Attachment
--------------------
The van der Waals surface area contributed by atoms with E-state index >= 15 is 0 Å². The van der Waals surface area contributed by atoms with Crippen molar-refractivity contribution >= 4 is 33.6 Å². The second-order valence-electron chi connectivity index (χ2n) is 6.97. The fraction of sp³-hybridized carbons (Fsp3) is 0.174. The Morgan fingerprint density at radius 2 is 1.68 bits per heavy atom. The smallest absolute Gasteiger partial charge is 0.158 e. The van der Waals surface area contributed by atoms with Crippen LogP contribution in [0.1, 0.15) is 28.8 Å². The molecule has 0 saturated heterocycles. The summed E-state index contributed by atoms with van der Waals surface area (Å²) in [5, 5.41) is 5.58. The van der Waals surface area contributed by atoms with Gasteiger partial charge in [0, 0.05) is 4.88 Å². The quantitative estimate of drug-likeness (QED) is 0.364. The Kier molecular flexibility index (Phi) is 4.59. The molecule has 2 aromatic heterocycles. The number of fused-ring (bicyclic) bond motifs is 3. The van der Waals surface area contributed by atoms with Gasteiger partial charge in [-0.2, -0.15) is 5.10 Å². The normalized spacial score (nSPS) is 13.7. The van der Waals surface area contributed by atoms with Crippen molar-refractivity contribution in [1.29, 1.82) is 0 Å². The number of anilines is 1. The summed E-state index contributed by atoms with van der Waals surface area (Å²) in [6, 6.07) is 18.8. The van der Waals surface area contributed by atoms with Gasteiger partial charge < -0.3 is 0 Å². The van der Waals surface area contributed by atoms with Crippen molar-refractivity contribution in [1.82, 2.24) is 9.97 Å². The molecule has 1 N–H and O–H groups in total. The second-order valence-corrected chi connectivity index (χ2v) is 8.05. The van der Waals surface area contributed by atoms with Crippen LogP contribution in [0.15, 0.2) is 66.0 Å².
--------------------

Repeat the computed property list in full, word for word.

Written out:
The van der Waals surface area contributed by atoms with E-state index >= 15 is 0 Å². The van der Waals surface area contributed by atoms with Crippen molar-refractivity contribution >= 4 is 33.6 Å². The second-order valence-electron chi connectivity index (χ2n) is 6.97. The fraction of sp³-hybridized carbons (Fsp3) is 0.174. The Morgan fingerprint density at radius 2 is 1.68 bits per heavy atom. The smallest absolute Gasteiger partial charge is 0.158 e. The van der Waals surface area contributed by atoms with Crippen LogP contribution in [0.1, 0.15) is 28.8 Å². The molecule has 0 saturated heterocycles. The summed E-state index contributed by atoms with van der Waals surface area (Å²) in [5, 5.41) is 5.58. The van der Waals surface area contributed by atoms with Gasteiger partial charge in [0, 0.05) is 4.88 Å². The quantitative estimate of drug-likeness (QED) is 0.364. The Kier molecular flexibility index (Phi) is 4.59. The molecule has 2 aromatic heterocycles. The number of fused-ring (bicyclic) bond motifs is 3. The van der Waals surface area contributed by atoms with Gasteiger partial charge in [-0.2, -0.15) is 5.10 Å². The normalized spacial score (nSPS) is 13.7. The van der Waals surface area contributed by atoms with Crippen molar-refractivity contribution in [1.29, 1.82) is 0 Å². The number of anilines is 1. The summed E-state index contributed by atoms with van der Waals surface area (Å²) in [6, 6.07) is 18.8. The van der Waals surface area contributed by atoms with Gasteiger partial charge < -0.3 is 0 Å². The van der Waals surface area contributed by atoms with Crippen molar-refractivity contribution in [1.82, 2.24) is 9.97 Å². The molecule has 1 N–H and O–H groups in total. The second-order valence-corrected chi connectivity index (χ2v) is 8.05. The van der Waals surface area contributed by atoms with Crippen LogP contribution in [0.15, 0.2) is 66.0 Å².